Who Calls the Shots

Last Tuesday, Tom Touchet was quoted on Web site NewsBlues.com dismissing buzz that he was about to be fired as executive producer of Today, saying that NBC News President Neal Shapiro had personally assured him the rumor was “ridiculous.”

Less than 24 hours later, Touchet was history, replaced by somebody with scant news experience, NBC Sports producer Jim Bell. In tandem with that announcement, MSNBC VP Phil Griffin was named senior VP of NBC News, with oversight of Today, providing the hard-news bona fides that Bell lacks.

As always with these changes at high-profile shows, there’s more going on than the trade of one show-runner for another in an effort to reverse a ratings slide (Good Morning America on ABC has whittled Today’s lead to a few hundred thousand viewers lately). How these things are handled often reveals much about who is actually calling the shots. The Today shakeup, for example, was proof positive that the guy in charge of NBC News is NBC Universal Television Group President Jeff Zucker, not news division President Shapiro.

That certainly would explain Shapiro’s “ridiculous” comment to Touchet. When he reassured Touchet, Shapiro—an honorable guy—no doubt thought the producer wasn’t going anywhere. Some inside NBC say Shapiro believed that Touchet simply needed some support at Today, and was searching for someone for the post that Griffin eventually landed; Shapiro wasn’t planning to can Touchet outright.

The decision to jettison Touchet and replace him with Bell was made by Zucker and appears to have been presented to Shapiro as virtually a fait accompli. Though candidly admitting last week that the shrinking lead over GMA prompted the switch, Zucker was perhaps a tad disingenuous when he told The New York Times that Today stars Katie Couric and Matt Lauer had “nothing to do” with Touchet’s ouster.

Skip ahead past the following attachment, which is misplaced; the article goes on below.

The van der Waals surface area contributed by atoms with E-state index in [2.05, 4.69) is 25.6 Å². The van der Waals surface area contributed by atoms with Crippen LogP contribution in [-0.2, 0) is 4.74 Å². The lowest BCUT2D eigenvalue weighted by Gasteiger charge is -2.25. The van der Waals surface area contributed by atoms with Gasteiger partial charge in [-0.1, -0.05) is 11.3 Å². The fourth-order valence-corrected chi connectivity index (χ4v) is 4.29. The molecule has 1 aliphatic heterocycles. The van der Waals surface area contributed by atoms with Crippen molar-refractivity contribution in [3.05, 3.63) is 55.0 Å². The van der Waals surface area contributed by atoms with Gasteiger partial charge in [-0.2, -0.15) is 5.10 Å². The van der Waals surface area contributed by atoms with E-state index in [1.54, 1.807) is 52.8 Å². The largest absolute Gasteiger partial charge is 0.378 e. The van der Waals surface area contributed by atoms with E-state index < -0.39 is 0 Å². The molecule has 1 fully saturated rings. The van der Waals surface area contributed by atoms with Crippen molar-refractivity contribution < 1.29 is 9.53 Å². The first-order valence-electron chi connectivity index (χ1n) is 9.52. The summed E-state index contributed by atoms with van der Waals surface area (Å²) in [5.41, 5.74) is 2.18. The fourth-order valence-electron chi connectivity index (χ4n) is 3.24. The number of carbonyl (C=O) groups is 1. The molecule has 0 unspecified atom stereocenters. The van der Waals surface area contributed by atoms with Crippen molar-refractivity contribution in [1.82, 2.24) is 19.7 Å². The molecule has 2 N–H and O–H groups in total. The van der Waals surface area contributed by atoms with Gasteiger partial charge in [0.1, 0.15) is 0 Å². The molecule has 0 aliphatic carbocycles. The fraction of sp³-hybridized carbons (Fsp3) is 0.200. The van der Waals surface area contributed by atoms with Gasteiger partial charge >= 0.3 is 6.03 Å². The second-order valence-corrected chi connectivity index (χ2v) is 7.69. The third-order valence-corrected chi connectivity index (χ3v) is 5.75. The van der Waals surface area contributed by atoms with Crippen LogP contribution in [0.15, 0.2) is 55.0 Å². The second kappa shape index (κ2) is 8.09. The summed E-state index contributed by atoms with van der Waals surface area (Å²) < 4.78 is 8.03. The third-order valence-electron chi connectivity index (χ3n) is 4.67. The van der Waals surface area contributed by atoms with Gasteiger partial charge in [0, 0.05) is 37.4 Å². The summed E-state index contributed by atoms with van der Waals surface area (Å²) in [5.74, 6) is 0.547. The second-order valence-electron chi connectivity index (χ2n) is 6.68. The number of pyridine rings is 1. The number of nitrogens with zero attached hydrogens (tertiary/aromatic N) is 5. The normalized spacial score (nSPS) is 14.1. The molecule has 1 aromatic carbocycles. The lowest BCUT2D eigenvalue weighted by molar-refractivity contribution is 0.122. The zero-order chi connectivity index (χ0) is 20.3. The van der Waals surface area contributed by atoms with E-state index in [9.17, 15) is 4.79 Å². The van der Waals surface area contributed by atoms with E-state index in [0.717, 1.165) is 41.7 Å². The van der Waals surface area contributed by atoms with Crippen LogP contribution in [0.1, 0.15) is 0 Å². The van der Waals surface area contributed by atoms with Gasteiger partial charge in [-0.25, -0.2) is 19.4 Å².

When Touchet’s predecessor, Jonathan Wald, was pushed out, Couric took the rap in the press for singlehandedly engineering his dismissal. The reports might not have been accurate, and she may not have fired the gun this time either, but it’s not as if she was going to pull it from Zucker’s hand. With a little over a year to go on her current contract, Couric has been courted by CBS Chairman and Viacom Co-COO Les Moonves, even as Zucker tries to persuade her to extend the current deal for at least another three years. The personnel changes at Today last week were a way Zucker could send his star a message: Her interests are a top priority.

The Today episode is a reminder that the folks really at the helm at Big Three news operations aren’t the news division presidents but the network chiefs. At CBS, Moonves makes the big talent and programming decisions, not CBS News President Andrew Heyward. Note how Moonves has been the front-and-center guy talking about the post-Dan Rather CBS Evening News.

Similarly, Anne Sweeney, president of the ABC Disney Television Group, is the network’s ultimate news gatekeeper, not ABC News President David Westin. News execs at ABC were heartened last week by Sweeney’s comments in The New York Times that seemed to ensure the future of Nightline. In a follow-up statement, Sue Binford, senior vice president for ABC corporate communications, said, “As news and other executives have been saying for months, the network has made it clear to Dave Westin that ABC News has a clear first shot at 11:35 to develop the next generation of Nightline.” He gets the first shot, in other words, but Sweeney has wiggle room if she wants it. Nightline might live on as a hard-news show; it might ultimately morph into some news lite dross. Who knows? Sweeney supports the news division, but she’ll go with what works. What went down at NBC and Today was all part of that same infotainment management mojo.

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